When Apple released iMovie '08, it did something it had never done before with an iLife app: it threw away six versions and started over from scratch.
The motivation to refocus iMovie stemmed from iLife's goal of making media simple to work with. iMovie '08 accomplished that, enabling clips to be stitched together and shared on YouTube or MobileMe in next to no time.
But with that simplicity came sacrifice, and editing features that had previously been available in iMovie were missing. So loud was the outcry from users that soon after the release of iMovie '08 Apple made the older iMovie HD 6 available to all '08 users. Conspiracy theories abounded that Apple had dumbed down iMovie as a means to sell more copies of its pricey Final Cut Express video-editing package.
New and improved?
iMovie '09, without a doubt, will silence those critics. It combines the faster, simpler, and more straightforward interface of iMovie '08 with the editing tools of versions past, all the while packing even more powerful features into the software (be sure to turn some of these on by selecting Show Advance Tools from iMovie's Preferences).
Working with iMovie '09 is a joy: ploughing through footage you shot is now fun and so easy. As with iMovie '08, the first step is to select the portions of the clips you want to use from the Event Browser and drag them to the Project window. But it's at that point that the similarities between the two versions largely ends.
The new Precision Editor makes it easy to adjust your clips, and each clip features a context-sensitive menu, quickly turning your vision into reality. These features run the gamut from using only the audio of a particular clip to inserting a second video as a picture-in-picture, ideal for presentations or narrations.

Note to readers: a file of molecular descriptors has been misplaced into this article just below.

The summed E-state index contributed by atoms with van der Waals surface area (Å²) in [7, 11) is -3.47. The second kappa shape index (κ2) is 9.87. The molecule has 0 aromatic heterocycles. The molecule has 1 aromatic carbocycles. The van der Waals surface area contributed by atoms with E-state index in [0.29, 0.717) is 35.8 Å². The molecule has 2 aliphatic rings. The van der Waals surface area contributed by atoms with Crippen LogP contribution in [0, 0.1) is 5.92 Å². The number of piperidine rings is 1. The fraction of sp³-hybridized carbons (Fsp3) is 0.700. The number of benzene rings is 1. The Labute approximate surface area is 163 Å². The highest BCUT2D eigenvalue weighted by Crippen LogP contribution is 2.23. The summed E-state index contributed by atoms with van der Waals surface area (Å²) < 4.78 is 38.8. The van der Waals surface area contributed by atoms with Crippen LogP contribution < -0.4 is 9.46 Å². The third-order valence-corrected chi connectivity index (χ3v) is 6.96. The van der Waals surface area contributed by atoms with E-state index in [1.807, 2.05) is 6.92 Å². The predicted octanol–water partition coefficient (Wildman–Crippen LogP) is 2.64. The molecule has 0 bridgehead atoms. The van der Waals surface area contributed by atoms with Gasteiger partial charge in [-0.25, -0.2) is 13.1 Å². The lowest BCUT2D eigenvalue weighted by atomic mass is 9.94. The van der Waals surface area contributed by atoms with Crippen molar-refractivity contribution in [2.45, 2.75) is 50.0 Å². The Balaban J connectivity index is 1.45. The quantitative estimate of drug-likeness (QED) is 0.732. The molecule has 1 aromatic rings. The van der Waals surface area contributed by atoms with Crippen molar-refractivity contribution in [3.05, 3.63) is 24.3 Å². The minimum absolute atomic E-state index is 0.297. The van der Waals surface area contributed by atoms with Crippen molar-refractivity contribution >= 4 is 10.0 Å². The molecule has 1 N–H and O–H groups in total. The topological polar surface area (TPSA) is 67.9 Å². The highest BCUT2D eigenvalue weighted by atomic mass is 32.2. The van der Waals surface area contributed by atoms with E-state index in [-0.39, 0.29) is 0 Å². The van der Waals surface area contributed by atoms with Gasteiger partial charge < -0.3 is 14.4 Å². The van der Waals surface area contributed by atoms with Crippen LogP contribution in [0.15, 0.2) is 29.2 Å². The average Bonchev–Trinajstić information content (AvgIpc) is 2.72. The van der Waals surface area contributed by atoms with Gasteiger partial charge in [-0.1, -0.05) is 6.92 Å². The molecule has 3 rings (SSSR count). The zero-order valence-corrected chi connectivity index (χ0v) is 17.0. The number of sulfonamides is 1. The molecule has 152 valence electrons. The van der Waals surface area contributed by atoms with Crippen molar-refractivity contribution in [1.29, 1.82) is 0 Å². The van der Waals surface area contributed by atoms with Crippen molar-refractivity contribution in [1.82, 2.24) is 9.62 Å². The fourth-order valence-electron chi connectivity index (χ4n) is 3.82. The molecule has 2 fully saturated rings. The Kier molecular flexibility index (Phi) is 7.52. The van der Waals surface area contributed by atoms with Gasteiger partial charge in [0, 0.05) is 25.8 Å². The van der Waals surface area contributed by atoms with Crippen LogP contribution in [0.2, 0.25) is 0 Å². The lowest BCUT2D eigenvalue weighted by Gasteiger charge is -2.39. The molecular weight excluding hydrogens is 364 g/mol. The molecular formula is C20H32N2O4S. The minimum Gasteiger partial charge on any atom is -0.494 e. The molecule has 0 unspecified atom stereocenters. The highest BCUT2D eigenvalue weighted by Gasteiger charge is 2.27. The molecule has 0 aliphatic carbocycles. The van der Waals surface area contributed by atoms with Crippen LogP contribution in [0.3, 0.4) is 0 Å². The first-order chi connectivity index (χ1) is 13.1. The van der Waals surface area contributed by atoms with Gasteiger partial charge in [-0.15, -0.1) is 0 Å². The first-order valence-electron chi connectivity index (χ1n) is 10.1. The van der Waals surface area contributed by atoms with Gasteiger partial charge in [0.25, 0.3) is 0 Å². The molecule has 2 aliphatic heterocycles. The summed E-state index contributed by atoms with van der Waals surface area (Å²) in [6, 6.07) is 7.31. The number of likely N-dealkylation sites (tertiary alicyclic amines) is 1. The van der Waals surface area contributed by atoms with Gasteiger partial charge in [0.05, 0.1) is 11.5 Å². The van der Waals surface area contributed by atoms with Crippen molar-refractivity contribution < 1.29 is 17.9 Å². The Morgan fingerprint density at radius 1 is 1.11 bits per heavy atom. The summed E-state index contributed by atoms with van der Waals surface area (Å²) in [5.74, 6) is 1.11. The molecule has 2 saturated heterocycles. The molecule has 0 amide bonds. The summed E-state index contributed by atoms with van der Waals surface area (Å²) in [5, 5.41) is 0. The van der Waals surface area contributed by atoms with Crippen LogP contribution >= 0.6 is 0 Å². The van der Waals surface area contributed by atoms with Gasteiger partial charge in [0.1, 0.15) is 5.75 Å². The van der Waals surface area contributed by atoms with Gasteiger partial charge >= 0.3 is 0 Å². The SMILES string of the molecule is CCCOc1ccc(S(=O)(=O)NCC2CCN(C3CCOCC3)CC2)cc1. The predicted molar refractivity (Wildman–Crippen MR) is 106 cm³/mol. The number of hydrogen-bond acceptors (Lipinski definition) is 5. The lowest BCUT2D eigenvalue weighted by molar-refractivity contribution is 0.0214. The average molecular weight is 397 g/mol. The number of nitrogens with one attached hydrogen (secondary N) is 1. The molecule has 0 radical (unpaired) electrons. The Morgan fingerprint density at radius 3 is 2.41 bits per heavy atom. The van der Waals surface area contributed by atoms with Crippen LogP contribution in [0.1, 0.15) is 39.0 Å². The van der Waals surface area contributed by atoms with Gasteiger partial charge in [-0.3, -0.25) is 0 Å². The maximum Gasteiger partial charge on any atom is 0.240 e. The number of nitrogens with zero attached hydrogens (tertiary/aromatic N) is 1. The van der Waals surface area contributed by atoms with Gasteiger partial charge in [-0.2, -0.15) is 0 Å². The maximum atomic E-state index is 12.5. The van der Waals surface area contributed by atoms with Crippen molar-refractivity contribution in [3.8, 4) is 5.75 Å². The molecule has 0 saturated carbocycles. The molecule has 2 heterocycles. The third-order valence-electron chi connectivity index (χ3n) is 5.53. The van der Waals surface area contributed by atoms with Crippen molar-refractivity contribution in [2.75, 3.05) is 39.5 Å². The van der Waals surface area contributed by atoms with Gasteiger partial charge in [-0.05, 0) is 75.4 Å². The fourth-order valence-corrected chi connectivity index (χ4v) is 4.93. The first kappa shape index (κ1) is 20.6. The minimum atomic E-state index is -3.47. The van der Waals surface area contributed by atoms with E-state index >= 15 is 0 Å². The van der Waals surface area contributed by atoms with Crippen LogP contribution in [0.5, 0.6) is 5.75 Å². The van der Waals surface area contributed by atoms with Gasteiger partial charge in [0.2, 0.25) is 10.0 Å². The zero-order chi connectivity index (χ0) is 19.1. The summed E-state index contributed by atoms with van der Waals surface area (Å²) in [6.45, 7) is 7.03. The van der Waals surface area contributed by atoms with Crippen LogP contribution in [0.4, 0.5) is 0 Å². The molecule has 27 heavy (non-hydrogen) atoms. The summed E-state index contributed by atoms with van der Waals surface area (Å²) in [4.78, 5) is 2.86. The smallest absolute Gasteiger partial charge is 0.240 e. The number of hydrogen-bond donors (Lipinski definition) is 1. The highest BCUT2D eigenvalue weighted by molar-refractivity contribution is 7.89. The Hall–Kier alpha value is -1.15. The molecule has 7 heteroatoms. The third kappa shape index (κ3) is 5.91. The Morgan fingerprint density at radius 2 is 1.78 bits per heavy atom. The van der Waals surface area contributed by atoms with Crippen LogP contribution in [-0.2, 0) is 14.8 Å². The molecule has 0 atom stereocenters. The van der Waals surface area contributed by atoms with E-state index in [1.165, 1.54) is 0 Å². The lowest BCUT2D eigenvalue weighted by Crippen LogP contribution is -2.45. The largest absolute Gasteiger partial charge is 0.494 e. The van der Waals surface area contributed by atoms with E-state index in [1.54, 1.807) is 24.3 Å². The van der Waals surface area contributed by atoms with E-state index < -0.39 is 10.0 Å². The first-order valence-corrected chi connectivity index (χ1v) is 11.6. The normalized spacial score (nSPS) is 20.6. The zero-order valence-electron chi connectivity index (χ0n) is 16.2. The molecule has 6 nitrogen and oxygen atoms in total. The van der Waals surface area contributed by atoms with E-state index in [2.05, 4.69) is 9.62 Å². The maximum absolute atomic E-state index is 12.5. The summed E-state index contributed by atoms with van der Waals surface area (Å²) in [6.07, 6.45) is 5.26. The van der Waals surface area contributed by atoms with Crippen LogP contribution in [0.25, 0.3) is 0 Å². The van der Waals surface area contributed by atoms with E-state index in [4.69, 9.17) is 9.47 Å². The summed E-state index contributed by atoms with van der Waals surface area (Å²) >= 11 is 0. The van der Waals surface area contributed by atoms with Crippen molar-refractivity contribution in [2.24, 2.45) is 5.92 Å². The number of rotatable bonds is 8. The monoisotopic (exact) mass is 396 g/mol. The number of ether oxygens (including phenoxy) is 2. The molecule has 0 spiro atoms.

19 video effects are at your fingertips, including Black & White and Sepia to the more interesting Vignette and Aged Film. These effects, like virtually every other feature of iMovie, are all applied in realtime to your video, so there is no waiting for it to render.
Two of the most impressive additions to iMovie '09 have never been seen outside of Apple's Final Cut tools: Green Screening and Video Stabilization. Both are good insofar as they require no input from the user. To take advantage of the Green Screen feature, film a clip with a saturated green backdrop and drag it on top of the clip in iMovie's Event Browser, which you wish to use as the background, and specify it as a Green Screen. If you wish, the masking can be improved by tightening the crop of the Green Screen video.
Enabling Video Stabilization requires just a single click and a bit of waiting, as it's the only feature of iMovie '09 that isn't rendered in real-time. The length of time this takes varies, depending on the resolution of the video and the length of the clip that is being stabilised. The results are generally good and will always be welcomed by your viewers.
Maps and globes
In a nod to iPhoto's new Places features, iMovie '09 offers a number of different maps and globes that are perfect for inserting into any video involving travel (provided the journey is more than a few hundred miles away since you can't zoom). Other enhancements include dynamic themes, fast and slow motion, as well as new titles, transitions and effects.
iMovie can export your video to many formats or directly to iTunes, iDVD, YouTube or MobileMe. While iMovie supports high-definition cameras and formats, you won't be able to burn a Blu-ray disc of your work. But an external Blu-ray burner and a copy of Roxio's Toast 10 Titanium with the additional Blu-ray plug-in will do the job.